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What Happens When It Gets Quieter


I remember a particular moment in my last semester of college before grad school. It was the start of an organizational communication class and the professor was reviewing some basic interpersonal principles. I think she just casually mentioned that, if a person feels shy or intimidated in a social situation, the sooner they can speak up and participate, the easier it is to keep doing it. Since it was still so early in the term, I tried it and, sure enough, she was right. Once I’d put myself out there, those scary things I’d dreamed up—looking stupid, sounding like I didn’t know what I was talking about, being wrong—all disappeared. It was a basic, quiet truth, but I swear it felt like one of the first important things I’d ever learned, like I was being handed a brand-new version of a tool that I could put to use immediately.

Somehow, with more open time around me, even the heaviest problems weigh less.

Even though I'm in fewer social situations now that I'm retired, I'm still using that tool when I feel reticent in a crowd, and I'm still enjoying the way it makes me feel more present. The great thing about retirement is that it’s filled with new things to learn, mostly about ourselves. A colleague of mine, who is also newly retired, told me last week that she loves all of the different things she can think about now that her head isn’t full of work deadlines and conflicts to resolve. One of the biggest lessons I’m learning is how much I like being quiet and mostly alone. I feel like I could poke around my house for hours without speaking to another human and feel rejuvenated by it. I’ve always known I was an introvert, but this is the first time in more than 30 years that I’ve actually gotten to really feel myself getting restored just by lying on my couch and reading.

I’m also learning a few problem-solving skills that I didn’t know I had—because I’ve had time and quiet space to try and fail and try again. Nothing big—tiny house issues—but it’s reminded me of an important lesson about time. Working all those years—almost always on some kind of schedule—I learned to fit the task to the amount of time I had to do it. It turns out that most things take longer than we imagine they will. If I can give something a little more time, I can actually try a few solutions or approaches. Doing it this way, I have met with a bit more success and a lot more confidence. Not always, of course—and that's been another big reminder. Sometimes things make sense, work out, and end well, and sometimes they don’t. With more open time around me these days, even the heaviest problems weigh less.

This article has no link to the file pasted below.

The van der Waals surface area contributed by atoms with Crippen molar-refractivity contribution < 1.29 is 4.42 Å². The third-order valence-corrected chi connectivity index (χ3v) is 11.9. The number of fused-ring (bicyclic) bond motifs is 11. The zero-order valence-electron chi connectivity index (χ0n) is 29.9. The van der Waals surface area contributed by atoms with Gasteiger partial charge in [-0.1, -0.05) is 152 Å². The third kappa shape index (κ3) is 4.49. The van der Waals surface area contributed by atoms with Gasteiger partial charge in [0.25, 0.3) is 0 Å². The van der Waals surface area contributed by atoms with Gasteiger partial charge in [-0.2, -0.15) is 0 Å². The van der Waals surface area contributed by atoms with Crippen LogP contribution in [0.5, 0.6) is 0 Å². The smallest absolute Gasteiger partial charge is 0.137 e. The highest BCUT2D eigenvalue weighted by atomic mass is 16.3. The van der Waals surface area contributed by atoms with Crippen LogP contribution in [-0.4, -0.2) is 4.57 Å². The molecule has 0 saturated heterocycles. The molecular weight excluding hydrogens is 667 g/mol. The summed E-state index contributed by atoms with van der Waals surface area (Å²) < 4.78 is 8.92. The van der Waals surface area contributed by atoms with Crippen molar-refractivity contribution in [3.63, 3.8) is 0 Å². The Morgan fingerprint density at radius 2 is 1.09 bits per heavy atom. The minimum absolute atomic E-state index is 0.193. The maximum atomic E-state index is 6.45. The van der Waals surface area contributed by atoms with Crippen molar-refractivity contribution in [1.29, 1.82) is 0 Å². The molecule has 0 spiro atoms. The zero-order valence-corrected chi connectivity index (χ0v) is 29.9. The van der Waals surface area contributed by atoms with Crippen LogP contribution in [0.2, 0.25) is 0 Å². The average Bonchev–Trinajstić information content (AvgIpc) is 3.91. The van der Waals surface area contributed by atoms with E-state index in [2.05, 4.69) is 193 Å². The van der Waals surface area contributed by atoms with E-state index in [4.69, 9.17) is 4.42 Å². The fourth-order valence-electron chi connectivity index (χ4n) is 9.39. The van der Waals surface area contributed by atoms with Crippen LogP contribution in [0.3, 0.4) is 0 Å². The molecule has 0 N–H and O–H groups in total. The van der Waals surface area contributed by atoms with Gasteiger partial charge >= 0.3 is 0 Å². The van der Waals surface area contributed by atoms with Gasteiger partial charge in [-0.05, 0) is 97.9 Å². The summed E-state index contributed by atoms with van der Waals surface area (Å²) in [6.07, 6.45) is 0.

In the midst of the new meditation habit I’ve developed during the pandemic, I’m also learning that it’s easier to ground myself than I would have thought. What it takes, of course, is intention, but I didn’t know that until I had enough time to practice it. I’ve always had a long list of things I wished or hoped I could do or have—a calmer brain chief among them—but I had so many other tasks and chores I needed to accomplish that I didn’t really understand what it took to sit quietly with myself.


In case I sound too serious, I am also learning more about what I like to do for fun. I am remembering the pleasure of cooking, of having a good, authentic conversation with someone who really knows me, of going for meandering walks, and of planning adventures with Jodi. I think all of what I’m taking in comes down to clearing out the noise in my head and in my life to see what there’s really room for. What I like mostly is the fact that there’s always something new to learn. The world is full of ideas and people with nuggets to share that end up changing the whole direction of our lives—like that professor did for me in college. Getting quiet in these days has been like a balm. In a weird way, it makes me feel young and open again—at least in my head.